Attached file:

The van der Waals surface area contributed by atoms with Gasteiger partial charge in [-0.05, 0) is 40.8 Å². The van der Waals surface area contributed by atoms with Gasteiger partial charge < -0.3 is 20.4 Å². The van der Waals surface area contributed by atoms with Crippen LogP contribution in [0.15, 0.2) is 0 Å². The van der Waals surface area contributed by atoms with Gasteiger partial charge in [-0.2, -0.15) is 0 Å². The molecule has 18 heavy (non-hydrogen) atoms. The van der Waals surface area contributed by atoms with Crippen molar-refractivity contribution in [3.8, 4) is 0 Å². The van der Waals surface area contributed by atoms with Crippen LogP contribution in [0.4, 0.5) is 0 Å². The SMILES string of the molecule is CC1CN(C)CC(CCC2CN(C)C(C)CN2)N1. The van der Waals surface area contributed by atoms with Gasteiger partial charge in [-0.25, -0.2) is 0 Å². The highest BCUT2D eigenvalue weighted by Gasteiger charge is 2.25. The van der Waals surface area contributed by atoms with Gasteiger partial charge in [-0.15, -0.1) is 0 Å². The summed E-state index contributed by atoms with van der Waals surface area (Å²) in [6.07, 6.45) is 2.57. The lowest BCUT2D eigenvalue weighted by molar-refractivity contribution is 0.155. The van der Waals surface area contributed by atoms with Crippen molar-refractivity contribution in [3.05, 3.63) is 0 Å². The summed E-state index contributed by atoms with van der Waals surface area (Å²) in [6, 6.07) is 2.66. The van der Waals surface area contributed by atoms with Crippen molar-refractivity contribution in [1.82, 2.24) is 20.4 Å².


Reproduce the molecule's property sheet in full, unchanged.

The van der Waals surface area contributed by atoms with Gasteiger partial charge in [-0.05, 0) is 40.8 Å². The van der Waals surface area contributed by atoms with Gasteiger partial charge < -0.3 is 20.4 Å². The van der Waals surface area contributed by atoms with Crippen LogP contribution in [0.15, 0.2) is 0 Å². The van der Waals surface area contributed by atoms with Gasteiger partial charge in [-0.2, -0.15) is 0 Å². The molecule has 18 heavy (non-hydrogen) atoms. The van der Waals surface area contributed by atoms with Crippen molar-refractivity contribution in [3.8, 4) is 0 Å². The van der Waals surface area contributed by atoms with Crippen LogP contribution in [0.4, 0.5) is 0 Å². The SMILES string of the molecule is CC1CN(C)CC(CCC2CN(C)C(C)CN2)N1. The van der Waals surface area contributed by atoms with Gasteiger partial charge in [-0.25, -0.2) is 0 Å². The highest BCUT2D eigenvalue weighted by Gasteiger charge is 2.25. The van der Waals surface area contributed by atoms with Gasteiger partial charge in [-0.15, -0.1) is 0 Å². The summed E-state index contributed by atoms with van der Waals surface area (Å²) in [6.07, 6.45) is 2.57. The lowest BCUT2D eigenvalue weighted by molar-refractivity contribution is 0.155. The van der Waals surface area contributed by atoms with Crippen molar-refractivity contribution in [3.05, 3.63) is 0 Å². The summed E-state index contributed by atoms with van der Waals surface area (Å²) in [6, 6.07) is 2.66. The van der Waals surface area contributed by atoms with Crippen molar-refractivity contribution in [1.82, 2.24) is 20.4 Å².